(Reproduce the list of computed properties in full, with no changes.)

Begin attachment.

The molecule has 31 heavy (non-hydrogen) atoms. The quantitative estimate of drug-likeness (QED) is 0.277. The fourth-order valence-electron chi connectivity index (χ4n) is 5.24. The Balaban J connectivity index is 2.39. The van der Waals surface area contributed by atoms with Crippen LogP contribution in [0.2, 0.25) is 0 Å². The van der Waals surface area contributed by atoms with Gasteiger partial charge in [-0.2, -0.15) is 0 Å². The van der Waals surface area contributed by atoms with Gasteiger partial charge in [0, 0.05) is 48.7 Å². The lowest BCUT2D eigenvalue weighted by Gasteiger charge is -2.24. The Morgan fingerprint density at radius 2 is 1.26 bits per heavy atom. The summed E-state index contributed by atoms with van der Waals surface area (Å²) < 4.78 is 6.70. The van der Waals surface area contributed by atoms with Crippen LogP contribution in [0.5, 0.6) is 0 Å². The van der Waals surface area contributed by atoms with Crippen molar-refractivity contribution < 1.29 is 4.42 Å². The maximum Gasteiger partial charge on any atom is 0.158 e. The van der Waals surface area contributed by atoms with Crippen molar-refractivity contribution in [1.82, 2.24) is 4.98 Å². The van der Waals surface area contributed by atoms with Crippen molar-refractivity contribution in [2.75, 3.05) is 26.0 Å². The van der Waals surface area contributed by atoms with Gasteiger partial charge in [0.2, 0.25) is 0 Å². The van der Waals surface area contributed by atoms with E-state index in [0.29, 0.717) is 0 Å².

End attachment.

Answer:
The molecule has 31 heavy (non-hydrogen) atoms. The quantitative estimate of drug-likeness (QED) is 0.277. The fourth-order valence-electron chi connectivity index (χ4n) is 5.24. The Balaban J connectivity index is 2.39. The van der Waals surface area contributed by atoms with Crippen LogP contribution in [0.2, 0.25) is 0 Å². The van der Waals surface area contributed by atoms with Gasteiger partial charge in [-0.2, -0.15) is 0 Å². The van der Waals surface area contributed by atoms with Gasteiger partial charge in [0, 0.05) is 48.7 Å². The lowest BCUT2D eigenvalue weighted by Gasteiger charge is -2.24. The Morgan fingerprint density at radius 2 is 1.26 bits per heavy atom. The summed E-state index contributed by atoms with van der Waals surface area (Å²) < 4.78 is 6.70. The van der Waals surface area contributed by atoms with Crippen LogP contribution in [0.5, 0.6) is 0 Å². The van der Waals surface area contributed by atoms with Crippen molar-refractivity contribution < 1.29 is 4.42 Å². The maximum Gasteiger partial charge on any atom is 0.158 e. The van der Waals surface area contributed by atoms with Crippen molar-refractivity contribution in [1.82, 2.24) is 4.98 Å². The van der Waals surface area contributed by atoms with Crippen molar-refractivity contribution in [2.75, 3.05) is 26.0 Å². The van der Waals surface area contributed by atoms with Gasteiger partial charge in [0.2, 0.25) is 0 Å². The van der Waals surface area contributed by atoms with E-state index in [0.29, 0.717) is 0 Å².